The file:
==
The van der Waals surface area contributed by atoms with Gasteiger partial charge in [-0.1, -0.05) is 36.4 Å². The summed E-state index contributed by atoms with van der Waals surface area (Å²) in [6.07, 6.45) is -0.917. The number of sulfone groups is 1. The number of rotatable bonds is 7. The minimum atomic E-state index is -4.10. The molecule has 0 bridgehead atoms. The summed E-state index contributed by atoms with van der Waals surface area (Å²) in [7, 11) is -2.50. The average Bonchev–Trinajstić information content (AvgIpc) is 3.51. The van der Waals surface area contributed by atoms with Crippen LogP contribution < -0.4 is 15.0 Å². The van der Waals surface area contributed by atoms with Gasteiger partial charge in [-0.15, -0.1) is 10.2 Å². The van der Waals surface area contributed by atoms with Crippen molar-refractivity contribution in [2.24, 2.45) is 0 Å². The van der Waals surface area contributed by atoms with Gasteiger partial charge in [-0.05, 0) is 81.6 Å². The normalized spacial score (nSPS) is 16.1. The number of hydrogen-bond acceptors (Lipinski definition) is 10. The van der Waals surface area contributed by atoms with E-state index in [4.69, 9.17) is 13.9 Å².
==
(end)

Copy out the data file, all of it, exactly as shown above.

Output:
The van der Waals surface area contributed by atoms with Gasteiger partial charge in [-0.1, -0.05) is 36.4 Å². The summed E-state index contributed by atoms with van der Waals surface area (Å²) in [6.07, 6.45) is -0.917. The number of sulfone groups is 1. The number of rotatable bonds is 7. The minimum atomic E-state index is -4.10. The molecule has 0 bridgehead atoms. The summed E-state index contributed by atoms with van der Waals surface area (Å²) in [7, 11) is -2.50. The average Bonchev–Trinajstić information content (AvgIpc) is 3.51. The van der Waals surface area contributed by atoms with Crippen LogP contribution < -0.4 is 15.0 Å². The van der Waals surface area contributed by atoms with Gasteiger partial charge in [-0.15, -0.1) is 10.2 Å². The van der Waals surface area contributed by atoms with Crippen molar-refractivity contribution in [2.24, 2.45) is 0 Å². The van der Waals surface area contributed by atoms with Gasteiger partial charge in [-0.05, 0) is 81.6 Å². The normalized spacial score (nSPS) is 16.1. The number of hydrogen-bond acceptors (Lipinski definition) is 10. The van der Waals surface area contributed by atoms with E-state index in [4.69, 9.17) is 13.9 Å².